Second shout-out: ACHS presents Inside the Walls of Worship tour

In today’s second subscriber supported shout-out, the Albemarle Charlottesville Historical Society is planning a historical tour on April 29 as a fundraiser that will give participants a look into the soul of a community. The Inside the Walls of Worship tour will visit the Congregation Beth Israel Synagogue, Christ Episcopal Church, and the Albemarle County Courthouse and experts will provide history on the details of each. Tickets are $40 per person and the tour will start at First Presbyterian Church with free parking. Register on Eventbrite!

Update on transit governance study

There are many words to be written and stories to be documented about the future of public transit in the community. Both Albemarle and Charlottesville contributed financially to a study last year that imagined a more robust system, and are now paying for a second study to find a governance structure that could bring down more funding from the state and federal government. 

There are five phases in this study with the first being a list of existing conditions. A second phase looked at peer communities such as Blacksburg and Ithaca, New York, and this has just been completed. (view the March 21 presentation)

“Where we are looking at governance structures of other transit agencies in similar areas,” said Stephanie Amoaning-Yankson is with AECOM, the firm hired to conduct both of the studies to date. “Phase three will look at potential revenue generation.” 

That revenue would go to try to implement the Regional Transit Vision, a document which cost $350,000 to produce. It produced one aspirational bus system for the entire Thomas Jefferson Planning District that would cost $70 million a year to operate and a second that would cost closer to $35 million. 

“Once we have some potential sources down, then we will start to craft some alternatives for governance scenarios of what that would look like,” Amoaning-Yankson said. 

That’s phase four. Phase five would produce a finalized governance structure and funding strategies. That will come out of interviews with Charlottesville Area Transit, Jaunt, and University Transit Service. 

“We got to understand how they are organized, understand their organizational structure, and what the governance looks like,” Amoaning-Yankson said. “We also discussed what their funding situation is like and how they interact as far as where their services overlap and how they coordinate in that area.”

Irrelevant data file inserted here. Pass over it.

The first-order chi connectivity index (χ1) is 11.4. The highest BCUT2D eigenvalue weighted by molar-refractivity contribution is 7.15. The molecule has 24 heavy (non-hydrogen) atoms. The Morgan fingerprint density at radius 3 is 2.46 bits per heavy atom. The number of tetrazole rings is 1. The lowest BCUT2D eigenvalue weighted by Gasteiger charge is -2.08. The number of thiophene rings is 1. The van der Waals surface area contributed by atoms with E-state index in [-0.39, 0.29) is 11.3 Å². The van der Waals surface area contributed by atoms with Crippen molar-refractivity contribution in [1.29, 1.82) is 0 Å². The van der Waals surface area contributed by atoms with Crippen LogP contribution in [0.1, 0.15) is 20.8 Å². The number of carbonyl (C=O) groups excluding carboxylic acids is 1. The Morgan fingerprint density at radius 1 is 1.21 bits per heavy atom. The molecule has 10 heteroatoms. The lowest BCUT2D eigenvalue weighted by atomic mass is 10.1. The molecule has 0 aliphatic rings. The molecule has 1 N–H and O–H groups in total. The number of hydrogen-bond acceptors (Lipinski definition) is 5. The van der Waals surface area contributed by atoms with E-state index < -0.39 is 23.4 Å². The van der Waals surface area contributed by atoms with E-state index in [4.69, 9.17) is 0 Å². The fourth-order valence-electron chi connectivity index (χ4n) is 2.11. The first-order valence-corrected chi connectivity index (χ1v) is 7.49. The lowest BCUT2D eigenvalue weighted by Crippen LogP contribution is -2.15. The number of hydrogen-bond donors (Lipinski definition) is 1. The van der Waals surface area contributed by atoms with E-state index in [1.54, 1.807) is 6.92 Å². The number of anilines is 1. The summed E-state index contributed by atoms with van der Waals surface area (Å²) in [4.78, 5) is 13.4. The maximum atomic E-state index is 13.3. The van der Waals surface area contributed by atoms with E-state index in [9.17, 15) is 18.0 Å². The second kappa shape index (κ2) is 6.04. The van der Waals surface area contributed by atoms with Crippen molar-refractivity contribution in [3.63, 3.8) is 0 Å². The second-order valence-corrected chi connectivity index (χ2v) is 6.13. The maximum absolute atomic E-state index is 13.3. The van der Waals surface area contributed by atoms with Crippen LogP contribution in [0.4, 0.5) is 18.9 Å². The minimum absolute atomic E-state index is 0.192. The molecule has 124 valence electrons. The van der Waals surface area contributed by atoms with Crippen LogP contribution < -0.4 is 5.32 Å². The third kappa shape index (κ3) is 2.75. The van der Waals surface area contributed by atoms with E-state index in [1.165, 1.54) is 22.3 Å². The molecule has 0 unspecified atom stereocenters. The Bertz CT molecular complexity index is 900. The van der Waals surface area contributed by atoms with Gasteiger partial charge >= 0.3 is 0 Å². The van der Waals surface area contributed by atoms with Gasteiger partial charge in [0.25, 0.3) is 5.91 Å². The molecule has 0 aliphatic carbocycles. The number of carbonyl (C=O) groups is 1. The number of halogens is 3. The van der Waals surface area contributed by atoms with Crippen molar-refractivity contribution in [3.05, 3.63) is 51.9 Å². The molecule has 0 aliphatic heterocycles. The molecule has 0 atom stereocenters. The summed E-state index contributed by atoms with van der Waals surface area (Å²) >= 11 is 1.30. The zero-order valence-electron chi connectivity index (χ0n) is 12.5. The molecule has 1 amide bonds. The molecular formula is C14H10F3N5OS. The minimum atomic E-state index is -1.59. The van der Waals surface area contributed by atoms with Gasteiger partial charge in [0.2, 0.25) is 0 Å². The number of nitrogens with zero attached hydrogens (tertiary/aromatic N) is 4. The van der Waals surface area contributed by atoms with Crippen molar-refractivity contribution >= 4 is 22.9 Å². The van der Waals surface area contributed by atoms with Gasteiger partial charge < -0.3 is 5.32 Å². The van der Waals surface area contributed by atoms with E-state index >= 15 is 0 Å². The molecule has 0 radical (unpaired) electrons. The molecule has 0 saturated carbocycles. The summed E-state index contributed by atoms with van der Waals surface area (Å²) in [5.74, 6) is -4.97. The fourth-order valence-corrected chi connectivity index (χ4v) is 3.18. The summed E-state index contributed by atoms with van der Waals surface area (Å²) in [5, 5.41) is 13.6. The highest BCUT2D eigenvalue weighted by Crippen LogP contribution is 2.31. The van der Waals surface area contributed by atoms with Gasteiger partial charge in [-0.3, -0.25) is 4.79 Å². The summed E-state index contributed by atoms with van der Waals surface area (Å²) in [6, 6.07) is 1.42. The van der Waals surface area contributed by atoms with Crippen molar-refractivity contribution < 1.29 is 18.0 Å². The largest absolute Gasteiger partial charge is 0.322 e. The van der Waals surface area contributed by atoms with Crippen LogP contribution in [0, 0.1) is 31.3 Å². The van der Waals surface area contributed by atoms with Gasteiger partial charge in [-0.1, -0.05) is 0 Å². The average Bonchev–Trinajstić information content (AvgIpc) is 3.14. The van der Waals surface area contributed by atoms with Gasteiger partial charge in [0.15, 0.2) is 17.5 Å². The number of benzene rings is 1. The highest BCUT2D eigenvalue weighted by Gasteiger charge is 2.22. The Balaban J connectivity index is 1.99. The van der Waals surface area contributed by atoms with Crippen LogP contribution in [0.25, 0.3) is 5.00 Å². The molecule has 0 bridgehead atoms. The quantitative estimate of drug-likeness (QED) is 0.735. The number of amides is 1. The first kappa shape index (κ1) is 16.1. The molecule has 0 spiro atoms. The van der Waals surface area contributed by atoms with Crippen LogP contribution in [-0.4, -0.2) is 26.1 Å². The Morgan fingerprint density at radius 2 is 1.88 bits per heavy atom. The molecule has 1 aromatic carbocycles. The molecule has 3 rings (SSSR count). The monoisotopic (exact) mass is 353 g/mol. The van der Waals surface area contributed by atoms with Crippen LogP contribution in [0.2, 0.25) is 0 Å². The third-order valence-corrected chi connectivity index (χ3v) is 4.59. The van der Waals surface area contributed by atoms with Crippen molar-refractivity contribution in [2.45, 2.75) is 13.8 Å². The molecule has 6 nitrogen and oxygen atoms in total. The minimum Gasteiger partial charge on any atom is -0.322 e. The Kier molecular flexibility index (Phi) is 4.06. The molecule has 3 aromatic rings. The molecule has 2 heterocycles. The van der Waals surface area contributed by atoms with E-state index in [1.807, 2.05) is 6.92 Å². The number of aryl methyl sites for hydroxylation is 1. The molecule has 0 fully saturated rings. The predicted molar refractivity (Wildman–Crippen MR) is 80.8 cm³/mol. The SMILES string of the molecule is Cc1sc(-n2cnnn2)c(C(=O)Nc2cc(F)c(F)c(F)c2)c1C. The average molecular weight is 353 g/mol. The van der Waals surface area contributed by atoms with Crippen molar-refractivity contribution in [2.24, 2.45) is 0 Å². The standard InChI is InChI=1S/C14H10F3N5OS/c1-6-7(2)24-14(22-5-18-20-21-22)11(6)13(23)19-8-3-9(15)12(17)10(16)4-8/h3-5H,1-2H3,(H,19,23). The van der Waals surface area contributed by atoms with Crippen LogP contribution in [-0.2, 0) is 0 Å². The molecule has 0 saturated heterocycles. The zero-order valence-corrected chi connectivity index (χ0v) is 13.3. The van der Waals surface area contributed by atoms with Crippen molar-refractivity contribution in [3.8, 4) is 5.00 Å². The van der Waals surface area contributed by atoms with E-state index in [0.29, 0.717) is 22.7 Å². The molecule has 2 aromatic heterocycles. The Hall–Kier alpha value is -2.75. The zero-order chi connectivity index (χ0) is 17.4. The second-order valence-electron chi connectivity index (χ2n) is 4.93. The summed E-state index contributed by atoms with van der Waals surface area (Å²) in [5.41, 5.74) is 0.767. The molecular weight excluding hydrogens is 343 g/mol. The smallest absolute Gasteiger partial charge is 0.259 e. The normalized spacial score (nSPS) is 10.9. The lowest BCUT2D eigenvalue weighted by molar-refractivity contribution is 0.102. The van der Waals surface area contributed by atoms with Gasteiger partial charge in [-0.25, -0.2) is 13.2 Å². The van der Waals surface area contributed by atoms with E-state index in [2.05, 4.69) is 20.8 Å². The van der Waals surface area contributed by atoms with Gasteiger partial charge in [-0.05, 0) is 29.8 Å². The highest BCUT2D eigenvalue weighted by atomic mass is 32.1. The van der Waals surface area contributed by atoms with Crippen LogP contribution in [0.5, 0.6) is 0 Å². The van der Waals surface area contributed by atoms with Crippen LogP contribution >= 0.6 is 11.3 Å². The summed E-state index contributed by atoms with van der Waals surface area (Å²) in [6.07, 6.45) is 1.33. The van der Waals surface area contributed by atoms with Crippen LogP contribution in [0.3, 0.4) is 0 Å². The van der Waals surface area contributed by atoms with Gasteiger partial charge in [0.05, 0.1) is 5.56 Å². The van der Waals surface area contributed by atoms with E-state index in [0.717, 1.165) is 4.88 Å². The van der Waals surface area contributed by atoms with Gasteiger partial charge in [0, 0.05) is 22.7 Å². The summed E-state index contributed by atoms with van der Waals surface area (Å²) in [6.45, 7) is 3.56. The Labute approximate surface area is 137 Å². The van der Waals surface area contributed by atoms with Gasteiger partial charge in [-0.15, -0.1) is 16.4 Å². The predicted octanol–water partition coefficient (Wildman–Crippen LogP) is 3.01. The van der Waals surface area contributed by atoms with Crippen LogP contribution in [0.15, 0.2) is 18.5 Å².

A previous effort to create a Regional Transit Authority in the late 2000’s resulted in enabling legislation passing the General Assembly. However, the entity was not formed because a second bill to allow a sales tax referendum did not make it out of committee. The legislation is still on the books but does not alone come with any power to generate revenues. 

“Because we have the existing legislation that is set up for the CARTA we can call it, we can look at either modifying that to address whatever changes we would want in the entire region based on this process that we are going through,” Amoaning-Yankson said.

Other options might include a transportation authority or creation of a larger public service corporation. The latter is how Jaunt is set up. There are also other examples from other university communities.  More details on this as the study continues. 

A comparison of four different types of entities, including the never-created CARTA (Credit: AECOM) 

Reading material:

Concluding sentences to wrap up #517 

Every day there is something to write about and nothing makes me feel more content than when I am able to post a newsletter every day. This newsletter and podcast exists to try to make sure people know what’s happening and to avoid crack falling. 

I’m able to do it as often as I am thanks to paid subscribers who want this work to continue. I’m grateful for this and hope you’ll join them. If you already have, then I definitely am grateful and want you to know you fuel me. 

If you want to join them, Ting will match your initial payment to Substack. Whether that be $5 a month, $50 a year, or $200 a year, you will help me keep my eyes and ears on as much as I can. 

If you sign up for Ting at this link and enter the promo code COMMUNITY, you’ll get:

  • Free installation

  • A second month for free

  • A $75 gift card to the Downtown Mall

Thanks to Wraki for incidental music in the podcast, which you can’t hear unless you listen to it. Check out the work on BandCamp!


Charlottesville Community Engagement
Charlottesville Community Engagement
Regular updates of what's happening in local and regional government in and around Charlottesville, Virginia from an award-winning journalist with nearly thirty years of experience.